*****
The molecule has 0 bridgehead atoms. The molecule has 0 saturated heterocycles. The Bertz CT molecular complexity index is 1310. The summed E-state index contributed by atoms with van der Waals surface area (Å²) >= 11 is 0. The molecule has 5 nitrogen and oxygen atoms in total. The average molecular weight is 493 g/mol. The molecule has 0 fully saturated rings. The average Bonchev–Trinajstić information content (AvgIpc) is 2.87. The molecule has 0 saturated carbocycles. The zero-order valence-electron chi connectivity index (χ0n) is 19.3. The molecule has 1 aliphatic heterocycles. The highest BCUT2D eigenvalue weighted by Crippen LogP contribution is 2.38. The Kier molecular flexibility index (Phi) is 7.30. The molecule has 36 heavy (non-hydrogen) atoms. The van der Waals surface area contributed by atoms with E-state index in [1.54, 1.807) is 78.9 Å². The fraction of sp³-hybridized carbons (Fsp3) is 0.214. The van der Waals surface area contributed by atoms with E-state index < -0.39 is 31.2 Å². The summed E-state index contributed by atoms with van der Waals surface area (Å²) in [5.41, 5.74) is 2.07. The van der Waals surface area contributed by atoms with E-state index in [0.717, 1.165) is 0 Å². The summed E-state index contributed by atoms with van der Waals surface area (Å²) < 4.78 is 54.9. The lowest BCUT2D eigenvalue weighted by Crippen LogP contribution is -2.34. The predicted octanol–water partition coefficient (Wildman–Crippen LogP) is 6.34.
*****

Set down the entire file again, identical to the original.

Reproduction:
The molecule has 0 bridgehead atoms. The molecule has 0 saturated heterocycles. The Bertz CT molecular complexity index is 1310. The summed E-state index contributed by atoms with van der Waals surface area (Å²) >= 11 is 0. The molecule has 5 nitrogen and oxygen atoms in total. The average molecular weight is 493 g/mol. The molecule has 0 fully saturated rings. The average Bonchev–Trinajstić information content (AvgIpc) is 2.87. The molecule has 0 saturated carbocycles. The zero-order valence-electron chi connectivity index (χ0n) is 19.3. The molecule has 1 aliphatic heterocycles. The highest BCUT2D eigenvalue weighted by Crippen LogP contribution is 2.38. The Kier molecular flexibility index (Phi) is 7.30. The molecule has 36 heavy (non-hydrogen) atoms. The van der Waals surface area contributed by atoms with E-state index in [1.54, 1.807) is 78.9 Å². The fraction of sp³-hybridized carbons (Fsp3) is 0.214. The van der Waals surface area contributed by atoms with E-state index < -0.39 is 31.2 Å². The summed E-state index contributed by atoms with van der Waals surface area (Å²) in [5.41, 5.74) is 2.07. The van der Waals surface area contributed by atoms with E-state index in [0.717, 1.165) is 0 Å². The summed E-state index contributed by atoms with van der Waals surface area (Å²) < 4.78 is 54.9. The lowest BCUT2D eigenvalue weighted by Crippen LogP contribution is -2.34. The predicted octanol–water partition coefficient (Wildman–Crippen LogP) is 6.34.